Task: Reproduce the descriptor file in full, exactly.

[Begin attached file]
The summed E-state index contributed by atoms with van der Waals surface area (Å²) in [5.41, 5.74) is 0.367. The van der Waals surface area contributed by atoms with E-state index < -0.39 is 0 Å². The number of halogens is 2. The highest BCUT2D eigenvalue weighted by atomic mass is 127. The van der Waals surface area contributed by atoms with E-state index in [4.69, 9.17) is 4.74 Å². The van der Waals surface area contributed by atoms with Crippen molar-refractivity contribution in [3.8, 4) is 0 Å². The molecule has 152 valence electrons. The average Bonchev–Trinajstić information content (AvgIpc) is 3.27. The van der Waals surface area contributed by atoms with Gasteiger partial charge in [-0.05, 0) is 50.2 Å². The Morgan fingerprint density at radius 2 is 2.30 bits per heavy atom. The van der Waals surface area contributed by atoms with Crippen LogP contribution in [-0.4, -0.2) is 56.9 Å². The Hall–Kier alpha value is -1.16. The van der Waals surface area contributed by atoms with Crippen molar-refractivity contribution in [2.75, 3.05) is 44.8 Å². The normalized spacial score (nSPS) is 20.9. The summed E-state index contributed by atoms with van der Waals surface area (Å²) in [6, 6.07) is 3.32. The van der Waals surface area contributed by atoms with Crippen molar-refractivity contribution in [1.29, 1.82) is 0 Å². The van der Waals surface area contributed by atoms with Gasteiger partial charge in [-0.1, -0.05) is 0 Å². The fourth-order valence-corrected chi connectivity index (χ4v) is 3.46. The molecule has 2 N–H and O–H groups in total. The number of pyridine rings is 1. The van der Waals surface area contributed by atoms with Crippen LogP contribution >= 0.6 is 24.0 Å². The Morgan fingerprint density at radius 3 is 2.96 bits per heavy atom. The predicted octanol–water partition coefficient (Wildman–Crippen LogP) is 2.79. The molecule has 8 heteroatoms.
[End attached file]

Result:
The summed E-state index contributed by atoms with van der Waals surface area (Å²) in [5.41, 5.74) is 0.367. The van der Waals surface area contributed by atoms with E-state index < -0.39 is 0 Å². The number of halogens is 2. The highest BCUT2D eigenvalue weighted by atomic mass is 127. The van der Waals surface area contributed by atoms with E-state index in [4.69, 9.17) is 4.74 Å². The van der Waals surface area contributed by atoms with Crippen molar-refractivity contribution in [3.8, 4) is 0 Å². The molecule has 152 valence electrons. The average Bonchev–Trinajstić information content (AvgIpc) is 3.27. The van der Waals surface area contributed by atoms with Gasteiger partial charge in [-0.05, 0) is 50.2 Å². The Morgan fingerprint density at radius 2 is 2.30 bits per heavy atom. The van der Waals surface area contributed by atoms with Crippen LogP contribution in [-0.4, -0.2) is 56.9 Å². The Hall–Kier alpha value is -1.16. The van der Waals surface area contributed by atoms with Crippen molar-refractivity contribution in [2.75, 3.05) is 44.8 Å². The normalized spacial score (nSPS) is 20.9. The summed E-state index contributed by atoms with van der Waals surface area (Å²) in [6, 6.07) is 3.32. The van der Waals surface area contributed by atoms with Crippen molar-refractivity contribution in [1.29, 1.82) is 0 Å². The van der Waals surface area contributed by atoms with Gasteiger partial charge in [-0.1, -0.05) is 0 Å². The fourth-order valence-corrected chi connectivity index (χ4v) is 3.46. The molecule has 2 N–H and O–H groups in total. The number of pyridine rings is 1. The van der Waals surface area contributed by atoms with Crippen LogP contribution >= 0.6 is 24.0 Å². The Morgan fingerprint density at radius 3 is 2.96 bits per heavy atom. The predicted octanol–water partition coefficient (Wildman–Crippen LogP) is 2.79. The molecule has 8 heteroatoms.